Moderator: It sounds like we have a little over 10 years of collective experience of SAFe in the trenches. If you had to pick three factors that have contributed the most to the outcomes you have achieved in SAFe, what would they be?
Damien Hobbin (ATO): I think for me, PI planning. The whole concept of PI planning has been one of the highlights for us. We’ve seen our teams actually produce better plans. We’ve seen better connection with our executive stakeholders and we’ve actually seen greater team engagement. So that’s one of the biggest highlights for us. Just to bring that sort of discipline and to bring people together.
Product Management is another. The concept of Product Management was quite foreign to us. It’s something that has really taken hold and grown. We initially struggled with the definition of it, in fact I think one of the Keynotes this morning, also touched on that. Bringing that consistent engagement and business view to delivery. Client centricity, that client focus, is really important for us.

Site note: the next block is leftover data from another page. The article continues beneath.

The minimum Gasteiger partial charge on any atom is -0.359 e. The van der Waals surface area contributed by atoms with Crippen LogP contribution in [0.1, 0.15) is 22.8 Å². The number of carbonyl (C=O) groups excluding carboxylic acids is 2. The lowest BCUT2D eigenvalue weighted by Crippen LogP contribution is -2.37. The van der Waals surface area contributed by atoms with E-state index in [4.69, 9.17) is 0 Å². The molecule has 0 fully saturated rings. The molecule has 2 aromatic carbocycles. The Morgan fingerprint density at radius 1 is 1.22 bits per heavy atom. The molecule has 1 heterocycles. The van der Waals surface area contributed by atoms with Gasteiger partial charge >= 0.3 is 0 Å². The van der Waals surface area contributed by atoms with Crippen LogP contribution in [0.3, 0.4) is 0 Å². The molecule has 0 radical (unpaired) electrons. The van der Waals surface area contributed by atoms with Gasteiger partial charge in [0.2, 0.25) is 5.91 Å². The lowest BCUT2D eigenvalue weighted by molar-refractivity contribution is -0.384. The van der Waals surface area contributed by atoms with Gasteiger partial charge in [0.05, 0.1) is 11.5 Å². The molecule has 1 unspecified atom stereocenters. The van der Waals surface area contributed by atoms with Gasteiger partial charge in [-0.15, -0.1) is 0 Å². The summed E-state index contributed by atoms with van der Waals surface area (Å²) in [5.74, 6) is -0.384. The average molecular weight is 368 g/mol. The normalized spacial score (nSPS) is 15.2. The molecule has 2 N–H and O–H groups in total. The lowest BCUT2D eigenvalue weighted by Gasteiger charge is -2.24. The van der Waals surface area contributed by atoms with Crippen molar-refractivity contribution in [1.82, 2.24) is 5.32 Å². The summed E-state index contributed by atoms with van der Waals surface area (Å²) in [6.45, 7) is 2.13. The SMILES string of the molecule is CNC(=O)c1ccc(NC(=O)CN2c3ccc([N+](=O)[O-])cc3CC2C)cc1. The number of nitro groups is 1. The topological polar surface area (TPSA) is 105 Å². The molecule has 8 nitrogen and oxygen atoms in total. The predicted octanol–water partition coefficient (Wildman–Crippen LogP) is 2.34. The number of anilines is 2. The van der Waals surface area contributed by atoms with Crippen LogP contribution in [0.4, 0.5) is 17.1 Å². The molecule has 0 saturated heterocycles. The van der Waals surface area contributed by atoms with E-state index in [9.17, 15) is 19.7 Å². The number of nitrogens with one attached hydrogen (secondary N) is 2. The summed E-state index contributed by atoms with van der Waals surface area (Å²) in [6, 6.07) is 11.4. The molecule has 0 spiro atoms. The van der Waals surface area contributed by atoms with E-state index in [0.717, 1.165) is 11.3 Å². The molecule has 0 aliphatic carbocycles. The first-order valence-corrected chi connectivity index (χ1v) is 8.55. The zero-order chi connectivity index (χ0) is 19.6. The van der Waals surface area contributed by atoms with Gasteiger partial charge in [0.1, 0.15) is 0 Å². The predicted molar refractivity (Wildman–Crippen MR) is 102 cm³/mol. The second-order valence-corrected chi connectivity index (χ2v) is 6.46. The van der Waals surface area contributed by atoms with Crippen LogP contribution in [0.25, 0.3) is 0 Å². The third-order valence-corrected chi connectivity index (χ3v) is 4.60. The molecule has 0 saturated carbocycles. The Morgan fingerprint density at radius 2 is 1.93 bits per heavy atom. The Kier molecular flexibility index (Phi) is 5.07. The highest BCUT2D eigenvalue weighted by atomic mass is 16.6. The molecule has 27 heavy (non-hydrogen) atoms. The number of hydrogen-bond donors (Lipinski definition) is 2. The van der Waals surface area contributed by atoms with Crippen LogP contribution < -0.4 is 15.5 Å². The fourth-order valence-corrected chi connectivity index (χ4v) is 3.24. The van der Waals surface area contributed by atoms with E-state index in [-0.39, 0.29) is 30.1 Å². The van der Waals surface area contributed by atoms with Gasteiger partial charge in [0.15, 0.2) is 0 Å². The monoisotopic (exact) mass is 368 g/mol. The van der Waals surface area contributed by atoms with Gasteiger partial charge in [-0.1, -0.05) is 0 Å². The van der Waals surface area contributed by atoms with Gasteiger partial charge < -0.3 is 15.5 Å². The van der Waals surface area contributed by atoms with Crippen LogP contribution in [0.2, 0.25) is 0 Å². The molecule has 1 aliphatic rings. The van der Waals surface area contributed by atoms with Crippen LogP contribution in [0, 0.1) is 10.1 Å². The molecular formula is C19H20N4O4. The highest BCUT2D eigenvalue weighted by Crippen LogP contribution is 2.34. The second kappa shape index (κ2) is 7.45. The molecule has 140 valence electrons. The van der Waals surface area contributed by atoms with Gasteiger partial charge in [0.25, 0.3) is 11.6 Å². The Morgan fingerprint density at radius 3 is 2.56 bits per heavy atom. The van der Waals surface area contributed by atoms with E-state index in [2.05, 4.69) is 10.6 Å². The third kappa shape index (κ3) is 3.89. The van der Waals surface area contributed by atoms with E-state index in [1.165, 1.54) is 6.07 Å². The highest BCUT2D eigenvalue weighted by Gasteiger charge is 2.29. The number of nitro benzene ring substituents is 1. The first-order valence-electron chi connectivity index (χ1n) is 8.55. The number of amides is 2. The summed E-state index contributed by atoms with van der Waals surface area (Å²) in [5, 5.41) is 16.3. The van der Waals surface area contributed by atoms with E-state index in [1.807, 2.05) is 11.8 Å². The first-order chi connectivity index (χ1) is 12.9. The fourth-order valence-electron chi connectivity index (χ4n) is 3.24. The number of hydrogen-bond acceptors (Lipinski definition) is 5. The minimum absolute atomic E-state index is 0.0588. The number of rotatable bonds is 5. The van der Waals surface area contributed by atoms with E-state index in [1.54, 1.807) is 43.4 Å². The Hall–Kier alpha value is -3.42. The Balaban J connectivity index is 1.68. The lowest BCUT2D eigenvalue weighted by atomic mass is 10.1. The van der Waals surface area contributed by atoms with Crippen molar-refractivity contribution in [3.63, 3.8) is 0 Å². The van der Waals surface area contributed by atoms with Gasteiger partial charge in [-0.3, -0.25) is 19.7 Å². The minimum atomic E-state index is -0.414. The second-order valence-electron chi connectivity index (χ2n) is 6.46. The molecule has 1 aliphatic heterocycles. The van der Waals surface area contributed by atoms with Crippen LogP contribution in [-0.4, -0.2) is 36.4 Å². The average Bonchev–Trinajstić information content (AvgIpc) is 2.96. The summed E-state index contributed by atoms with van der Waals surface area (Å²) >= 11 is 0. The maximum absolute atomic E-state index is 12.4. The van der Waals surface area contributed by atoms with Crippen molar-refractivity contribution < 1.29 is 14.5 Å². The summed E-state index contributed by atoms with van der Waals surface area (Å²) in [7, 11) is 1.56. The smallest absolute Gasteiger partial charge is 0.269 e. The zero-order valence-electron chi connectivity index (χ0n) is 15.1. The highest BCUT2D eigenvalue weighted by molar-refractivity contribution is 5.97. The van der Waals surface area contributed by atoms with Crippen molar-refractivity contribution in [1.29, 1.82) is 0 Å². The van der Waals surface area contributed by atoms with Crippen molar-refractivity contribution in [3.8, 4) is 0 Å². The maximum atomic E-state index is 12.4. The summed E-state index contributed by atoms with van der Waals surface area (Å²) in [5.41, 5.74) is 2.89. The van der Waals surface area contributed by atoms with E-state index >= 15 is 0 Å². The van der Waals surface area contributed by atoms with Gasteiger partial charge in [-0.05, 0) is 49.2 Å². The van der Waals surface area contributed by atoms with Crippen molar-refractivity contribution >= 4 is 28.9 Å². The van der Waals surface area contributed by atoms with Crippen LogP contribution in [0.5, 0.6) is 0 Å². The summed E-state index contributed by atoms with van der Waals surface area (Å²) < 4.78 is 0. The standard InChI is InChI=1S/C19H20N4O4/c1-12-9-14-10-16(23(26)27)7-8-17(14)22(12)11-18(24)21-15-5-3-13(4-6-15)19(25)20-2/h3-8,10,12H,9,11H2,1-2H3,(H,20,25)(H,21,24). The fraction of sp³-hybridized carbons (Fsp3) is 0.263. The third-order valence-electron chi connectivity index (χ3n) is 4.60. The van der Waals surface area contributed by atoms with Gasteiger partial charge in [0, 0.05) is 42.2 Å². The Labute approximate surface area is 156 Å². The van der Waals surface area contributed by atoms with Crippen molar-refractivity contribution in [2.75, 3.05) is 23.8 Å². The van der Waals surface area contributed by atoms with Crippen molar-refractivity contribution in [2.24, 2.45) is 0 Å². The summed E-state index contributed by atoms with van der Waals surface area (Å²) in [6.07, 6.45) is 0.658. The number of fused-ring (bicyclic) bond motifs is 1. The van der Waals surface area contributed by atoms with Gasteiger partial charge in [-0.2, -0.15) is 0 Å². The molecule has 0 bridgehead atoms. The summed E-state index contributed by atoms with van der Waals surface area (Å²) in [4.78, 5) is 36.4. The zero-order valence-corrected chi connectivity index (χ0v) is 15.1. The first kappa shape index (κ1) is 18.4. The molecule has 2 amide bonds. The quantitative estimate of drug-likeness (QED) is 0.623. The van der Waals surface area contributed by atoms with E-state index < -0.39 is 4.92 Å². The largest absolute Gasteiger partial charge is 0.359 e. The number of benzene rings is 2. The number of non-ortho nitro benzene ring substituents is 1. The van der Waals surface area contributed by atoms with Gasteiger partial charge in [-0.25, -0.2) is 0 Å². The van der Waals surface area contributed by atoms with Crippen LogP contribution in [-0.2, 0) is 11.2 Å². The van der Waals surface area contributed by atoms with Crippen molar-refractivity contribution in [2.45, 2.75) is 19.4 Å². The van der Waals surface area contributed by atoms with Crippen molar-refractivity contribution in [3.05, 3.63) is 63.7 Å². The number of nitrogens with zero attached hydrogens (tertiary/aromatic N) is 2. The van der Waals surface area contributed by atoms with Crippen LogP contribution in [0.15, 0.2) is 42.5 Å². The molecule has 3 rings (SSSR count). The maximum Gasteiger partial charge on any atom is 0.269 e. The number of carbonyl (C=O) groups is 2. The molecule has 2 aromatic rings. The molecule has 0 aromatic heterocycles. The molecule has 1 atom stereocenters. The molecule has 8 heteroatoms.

Putting agile principles into practice is probably one of the biggest things to tackle as we’re a risk adverse organisation and have been known as being quite risk adverse in the past. Just applying continuous improvement, lean agile thinking practices has been quite revolutionary for us.
Julianne Sykes (YVW): Some practical things that I can give you some advice on. The Change Management and Executive support. You can’t underestimate that when you’re applying Agile or applying SAFe. This is actually a significant business transformation, and you need to get that buy in from the top.
Train everybody so you have a common language. A common connection. A common dialogue. And everyone is on the same journey and committed to it.
In terms of it being a significant transformation is also creating a team that will help drive and implement this within your organisation. So don’t underestimate the effort and the energy required to transform to Agility or into SAFe. I guess the other thing that was a success factor for us, was seek support and assistance. Great Agile coaching to support your transformation and journey and getting one of a common language and agility. That’s my three.